A Division of Bellinn

Neve’s hopes flared. There was no mistaking that metallic scrape. Someone was fumbling to fit key to lock, and it wasn’t Alfeida.

‘Wh …?’ Alfeida started and left her mouth hanging. All three grimmen stared at the door.

It took Neve a moment to realise why their bewilderment. No sane Bellinn would enter here, not till Zelina had coerced the grimmen to sleep. That’s why the delay when she was brought here. Alfeida, Halftroll and Grissgrimmer had never known for that door to open. Perhaps they didn’t even know it was there; just a piece of wood in the wall. And now . . . this must have been as strange to them as an alien landing.

A lighter grey outlined the door. A fine line at first, it slowly grew. Neve silently urged the intruder to hurry while he still had the advantage of surprise – she prayed it was Razimer.

But the grimmen must have seen, as soon as she, the fracturing colours that replaced the grey. Grissgrimmer didn’t wait to know more. His reasoning faculties decayed to nil, he charged.

The dancing lights blurred in an arc across the width of the building. There was a bone-crunching smack as whoever it was hit the wall. Neve winced. The crystal-emitting intruder groaned and slumped to the floor. It was Razimer – she’d caught a glimpse of black leather. But he shouldn’t have come. He’d now die horribly, and because of her. Razimer her rescuer, food for Grissgrimmer. Her hopes lay as smashed as he upon the flagged floor.

The church door still gaped wide upon the cold night. It was letting in mist. Neve shivered, though her hopes grew anew. True, still locked in the cage, she couldn’t escape, but her tormentors, her would be sucklers and murderers, could. And wouldn’t that pay Zelina and her coterie for their treatment of these unfortunate inbreds.

A figure stood in that doorway,  colourful lights dancing and changing, showing bright through the mist.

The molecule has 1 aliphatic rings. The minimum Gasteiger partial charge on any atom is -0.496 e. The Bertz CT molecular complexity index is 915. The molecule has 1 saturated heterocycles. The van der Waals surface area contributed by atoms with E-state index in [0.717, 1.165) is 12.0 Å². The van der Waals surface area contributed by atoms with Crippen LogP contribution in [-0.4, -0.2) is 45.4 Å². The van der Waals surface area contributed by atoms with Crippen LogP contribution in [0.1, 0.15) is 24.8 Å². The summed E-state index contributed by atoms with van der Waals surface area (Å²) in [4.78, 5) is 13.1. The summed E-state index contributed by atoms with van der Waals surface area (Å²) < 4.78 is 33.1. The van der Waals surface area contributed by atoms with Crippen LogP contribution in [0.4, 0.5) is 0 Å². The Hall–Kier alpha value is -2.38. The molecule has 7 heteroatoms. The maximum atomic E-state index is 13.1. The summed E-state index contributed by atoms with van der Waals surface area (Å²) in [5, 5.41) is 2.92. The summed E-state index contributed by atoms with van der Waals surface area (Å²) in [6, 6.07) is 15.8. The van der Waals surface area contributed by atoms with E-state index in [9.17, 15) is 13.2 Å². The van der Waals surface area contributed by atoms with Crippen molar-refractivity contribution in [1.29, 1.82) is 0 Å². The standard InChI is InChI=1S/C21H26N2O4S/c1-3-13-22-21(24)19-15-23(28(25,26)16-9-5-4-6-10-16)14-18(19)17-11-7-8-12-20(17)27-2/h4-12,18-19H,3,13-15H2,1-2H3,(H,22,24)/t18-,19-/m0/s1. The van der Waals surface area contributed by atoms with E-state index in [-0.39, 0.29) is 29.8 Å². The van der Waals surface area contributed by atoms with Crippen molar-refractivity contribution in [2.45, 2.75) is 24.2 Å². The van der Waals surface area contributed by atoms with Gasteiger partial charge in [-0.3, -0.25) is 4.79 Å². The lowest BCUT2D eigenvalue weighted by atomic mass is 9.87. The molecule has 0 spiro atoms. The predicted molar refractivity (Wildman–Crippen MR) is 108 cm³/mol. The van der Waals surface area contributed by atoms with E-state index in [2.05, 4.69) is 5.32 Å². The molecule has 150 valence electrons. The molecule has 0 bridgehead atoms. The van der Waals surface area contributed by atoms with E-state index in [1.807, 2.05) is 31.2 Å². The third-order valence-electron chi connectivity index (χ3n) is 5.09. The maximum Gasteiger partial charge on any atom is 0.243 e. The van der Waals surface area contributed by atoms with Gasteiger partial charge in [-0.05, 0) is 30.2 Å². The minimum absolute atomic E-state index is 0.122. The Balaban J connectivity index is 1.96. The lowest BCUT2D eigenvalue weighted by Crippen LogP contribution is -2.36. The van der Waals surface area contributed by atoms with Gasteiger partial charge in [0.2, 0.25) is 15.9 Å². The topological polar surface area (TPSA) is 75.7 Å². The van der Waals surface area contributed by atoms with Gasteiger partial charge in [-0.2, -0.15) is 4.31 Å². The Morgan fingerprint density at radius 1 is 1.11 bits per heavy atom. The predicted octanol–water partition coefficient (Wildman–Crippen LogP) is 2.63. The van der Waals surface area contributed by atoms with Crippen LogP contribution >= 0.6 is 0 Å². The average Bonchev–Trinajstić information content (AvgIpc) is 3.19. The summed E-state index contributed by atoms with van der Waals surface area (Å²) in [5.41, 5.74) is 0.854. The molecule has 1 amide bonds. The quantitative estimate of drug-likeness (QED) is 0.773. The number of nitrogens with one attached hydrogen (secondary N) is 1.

She too wore black leathers. And she held what Neve first thought was a staff – except it was topped by an almighty huge swelling. A mace.

Alfeida creased at her knees and crumpled into a heap. Neve had not see the blow, so swift. Halftroll howled. With a flea-like bound he collided with Kazla, legs wrapped around her, nails drawing blood. Neve drew back, not wanting to see. Yet she’d a feeling that Kazla could take care of herself. Razimer was her first concern. She strained to see into the shadows.

He lay, entombed, in a crystal. Images reeled, scenes from Disney’s Snow White. Yet that crystal didn’t protect him from Grissgrimmer. Neve turned away, hand to mouth to keep the bile down.

And the sun burst through the door.

Neve blinked, hid her eyes, heard only the sounds. A sharp thud, a long sough, a gruesome slur and a slosh.

“About bloody time,” she heard Razimer complain. “You were supposed to be with us.”

“I am, yeh. I’m here,” Raesan’s voice crackled with an emotion Neve couldn’t define. She knew her own emotion: relief as she watched Razimer extricate himself from beneath the fallen boar’s haunches.

“We came to rescue Neve. You two can fight later,” Kazla scolded her brother.

“The key. Alfeida has it around her neck,” Neve called to them.

Razimer laughed. “Nej. It’s here in my pocket.”

And now with the light, and that he was closer, she could see dribbling streaks of white on the legs of his leathers. He went to brush it but stayed his hand, pulling back fastidiously. Instead he fished out the key from an inside jacket pocket and dangled it in front of her.

“Stop playing,” Raesan snapped at him. “There’s only one me, yeh, to hold the grimmen away. And who knows how soon your lady and lord will be here.”

Neve’s legs refused her weight when Razimer opened the cage and helped her out. He had to catch her to steady her. The musky smell of him, his heat; she wanted to sink into him, never to move.

“A tad shredded,” he said having eyed the damage done to her. The bleeding now had stopped; the cuts were scabbing. “Oh, Lubschinka, so sorry we took so long. We had to find Raesan, push his car—and we’ve not been properly introduced. Razimer, but they call me Rat. Oh, but here, you are shivering. Take my jacket.”

She wasn’t shivering, she was trembling. But she welcomed the warmth of his jacket. And it smelled strongly of him, of musky aftershave, metal and oil.

“Alfeida drugged me,” she said – because she wanted to talk to him. “Dwindling-dwale, whatever that is.”

“Deadly nightshade,” Kazla answered. “But how she got it, that’s a mystery.”

Razimer shrugged. “Come in with the hay?”

“Is that what they sleep on? Hay?” Neve didn’t want to be against Kazla and Razimer yet she couldn’t swallow the outrage at such a notion. Vampiric their habits, but they still were the children of Svana and Snaebiorn, and that couple had known what would become of them.

“Hush, Lubschinka. The hay’s not to sleep on. Alfeida uses it to make little nests for her brother. Halftroll likes it; it’s a kindness.”

Razimer’s arm remained around her while he spoke. Her light swirled and swelled. She tried to still it but it wouldn’t respond. And she was keenly aware of Raesan watching her.